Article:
1. The ground urged by the judgment-debtor for the cancellation of the sale is that the decreeholder being the mortgagee was not entitled to bring the mortgaged property to sale in execution of a decree for’ money. This objection founded on Section 99 of the Transfer of Property Act, stands outside the scope of the Sections 311 and 313 of the Code of Civil Procedure, and the question whether under Section 312 of the Code the sale should be confirmed does not arise.
2. The real question in my opinion is whether the order for sale was an order to which the judgment-debtor was a party, in other words, whether it was made after notice given to her.
3. If the judgment-debtor was a party to the order, she is bound by it and is now precluded from saying that it ought not to have been passed. (See Durga Gharan Mandal v. Kali Prasanna Sarhar (1899) I.L.R. 26 C. 727. The District Judge finds that the judgment-debtor’s assertion that she did not know of the intention to sell is not worthy of belief. The allegation made in the original petition is by no means satisfactory, and since there must have been an attachment before sale, it is difficult to see how it can be true. I do not think we ought to give a further opportunity of proving a case which in effect two courts have found not to be proved.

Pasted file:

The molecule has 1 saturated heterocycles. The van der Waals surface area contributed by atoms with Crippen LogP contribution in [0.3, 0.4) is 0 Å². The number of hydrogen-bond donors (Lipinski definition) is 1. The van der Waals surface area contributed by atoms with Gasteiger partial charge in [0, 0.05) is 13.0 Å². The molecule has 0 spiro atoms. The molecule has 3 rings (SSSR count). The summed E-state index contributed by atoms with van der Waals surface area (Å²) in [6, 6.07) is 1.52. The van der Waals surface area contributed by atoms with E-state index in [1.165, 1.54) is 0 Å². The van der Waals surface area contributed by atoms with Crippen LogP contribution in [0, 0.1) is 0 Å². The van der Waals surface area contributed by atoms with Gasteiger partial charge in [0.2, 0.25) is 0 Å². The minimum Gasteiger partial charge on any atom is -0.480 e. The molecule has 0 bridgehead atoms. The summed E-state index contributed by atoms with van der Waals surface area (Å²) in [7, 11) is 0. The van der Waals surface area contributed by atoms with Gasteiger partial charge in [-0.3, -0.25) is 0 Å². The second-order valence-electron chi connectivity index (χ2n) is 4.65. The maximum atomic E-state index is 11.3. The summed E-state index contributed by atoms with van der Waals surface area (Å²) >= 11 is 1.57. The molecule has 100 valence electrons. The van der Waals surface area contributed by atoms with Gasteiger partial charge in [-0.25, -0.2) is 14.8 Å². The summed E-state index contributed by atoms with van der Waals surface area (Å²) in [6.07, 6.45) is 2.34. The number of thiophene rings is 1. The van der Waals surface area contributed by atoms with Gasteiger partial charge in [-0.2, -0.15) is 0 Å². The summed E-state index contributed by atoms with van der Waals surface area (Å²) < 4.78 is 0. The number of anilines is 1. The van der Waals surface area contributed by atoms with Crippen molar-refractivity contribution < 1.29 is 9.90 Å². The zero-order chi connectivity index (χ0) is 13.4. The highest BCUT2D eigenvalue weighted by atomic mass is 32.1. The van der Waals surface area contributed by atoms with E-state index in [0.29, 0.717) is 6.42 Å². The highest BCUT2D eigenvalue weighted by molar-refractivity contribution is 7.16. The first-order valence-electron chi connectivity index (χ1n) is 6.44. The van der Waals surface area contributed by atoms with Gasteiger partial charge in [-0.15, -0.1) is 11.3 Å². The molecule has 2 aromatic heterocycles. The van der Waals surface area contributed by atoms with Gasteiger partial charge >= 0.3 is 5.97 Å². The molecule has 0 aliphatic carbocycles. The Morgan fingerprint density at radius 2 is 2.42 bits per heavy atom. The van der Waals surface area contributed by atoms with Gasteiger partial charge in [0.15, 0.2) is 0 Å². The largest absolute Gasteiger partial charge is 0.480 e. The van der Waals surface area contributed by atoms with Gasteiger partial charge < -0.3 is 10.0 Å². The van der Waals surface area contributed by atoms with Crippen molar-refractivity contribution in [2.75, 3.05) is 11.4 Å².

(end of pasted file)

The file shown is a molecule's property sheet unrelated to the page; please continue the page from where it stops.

4. On the ground that the judgment-debtor is bound by the order for sale, I would dismiss this appeal with costs.
5. I concur.